By Matthew Vadum of Epoch Times
The Supreme Court may end the use of race-based so-called affirmative action in college admissions in cases later this year, legal experts told The Epoch Times.
Although left-wing activists such as advocates of Marxist-derived critical race theory say race-conscious government policies are essential to dismantle the systemic racism they say pervades the American experience, critics say using race in the college admissions process is both anachronistic and wrong.
Critics quote then-Supreme Court Justice Sandra Day O’Connor, who believed the policy was a necessary evil. In Grutter v. Bollinger (2003), she wrote: “We expect that 25 years from now the use of racial preferences will no longer be necessary to further the interest approved today.”
Making race-focused admissions decisions is “dangerous,” O’Connor wrote, calling it a “deviation from the norm of equal treatment.” Such programs must “be limited in time,” she stated, adding that “all governmental use of race must have a logical end point.”
Although 2028, the year O’Connor said the policy might no longer be needed, is still six years away, two lawyers interviewed by The Epoch Times said the use of race in admissions may come to an end sooner–if enough conservative justices on the nine-member Supreme Court are willing to show the courage needed to make history.
Some speculate that liberal Justice Stephen Breyer, who announced Jan. 27 he would retire at the end of the court’s current term, might have voted with a majority against affirmative action in the upcoming cases, but he almost certainly will not be a member of the court when the cases are heard, probably in the fall or winter.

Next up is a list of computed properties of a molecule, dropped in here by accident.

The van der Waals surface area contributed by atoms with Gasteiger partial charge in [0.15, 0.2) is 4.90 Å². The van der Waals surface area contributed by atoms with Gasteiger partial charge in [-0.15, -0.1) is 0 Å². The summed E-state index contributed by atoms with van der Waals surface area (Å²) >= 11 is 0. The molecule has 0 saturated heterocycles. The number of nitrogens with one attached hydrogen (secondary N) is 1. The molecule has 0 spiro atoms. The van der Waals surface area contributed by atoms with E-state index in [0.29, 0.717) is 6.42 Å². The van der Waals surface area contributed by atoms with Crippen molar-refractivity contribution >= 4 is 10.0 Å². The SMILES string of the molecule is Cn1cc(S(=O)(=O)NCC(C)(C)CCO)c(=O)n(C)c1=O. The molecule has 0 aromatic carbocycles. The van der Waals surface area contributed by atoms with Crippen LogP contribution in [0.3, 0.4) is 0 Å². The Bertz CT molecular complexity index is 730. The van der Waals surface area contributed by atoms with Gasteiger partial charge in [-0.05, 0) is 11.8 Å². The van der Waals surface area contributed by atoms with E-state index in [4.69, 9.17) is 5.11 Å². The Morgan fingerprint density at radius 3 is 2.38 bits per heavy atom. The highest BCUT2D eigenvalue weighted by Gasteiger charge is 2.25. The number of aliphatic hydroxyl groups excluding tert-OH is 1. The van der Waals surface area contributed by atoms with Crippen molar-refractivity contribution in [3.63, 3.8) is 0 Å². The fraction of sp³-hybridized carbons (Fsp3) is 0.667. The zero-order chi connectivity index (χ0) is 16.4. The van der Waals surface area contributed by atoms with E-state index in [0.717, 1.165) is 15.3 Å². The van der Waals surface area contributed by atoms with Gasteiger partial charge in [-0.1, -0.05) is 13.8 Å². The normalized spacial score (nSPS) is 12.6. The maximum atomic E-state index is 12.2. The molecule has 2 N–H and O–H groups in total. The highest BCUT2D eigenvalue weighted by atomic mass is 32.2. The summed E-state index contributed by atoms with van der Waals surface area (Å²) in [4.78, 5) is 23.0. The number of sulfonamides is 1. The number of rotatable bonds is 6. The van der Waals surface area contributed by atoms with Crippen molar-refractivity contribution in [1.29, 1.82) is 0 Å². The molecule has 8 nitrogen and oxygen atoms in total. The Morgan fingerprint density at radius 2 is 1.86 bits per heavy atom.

Breyer voted with the 6-3 majority in Grutter’s companion case, Gratz v. Bollinger, to strike down the University of Michigan’s system, in which points were automatically distributed to every applicant from an underrepresented minority. That system ignored the individualized consideration requirement from Regents of the University of California v. Bakke (1978), the court found. In Bakke, the court struck down racial quotas, but found that a narrower use of race to bring in more minority students could be constitutional in some circumstances.
Justice Clarence Thomas was also on the court for the Michigan case. He, too, voted to find the system was unconstitutional.
President Joe Biden is under pressure from the base of the Democratic Party to replace Breyer with a justice who is significantly to his left, and who would presumably favor affirmative action.
On Jan. 24, the court agreed to hear Students for Fair Admissions Inc. (SFFA) v. President and Fellows of Harvard College, court file 20-1199, and SFFA v. University of North Carolina (UNC), court file 21-707. The cases were consolidated and will be heard together. Both of the federal judges who heard the cases at the trial court level were appointed by then-President Barack Obama.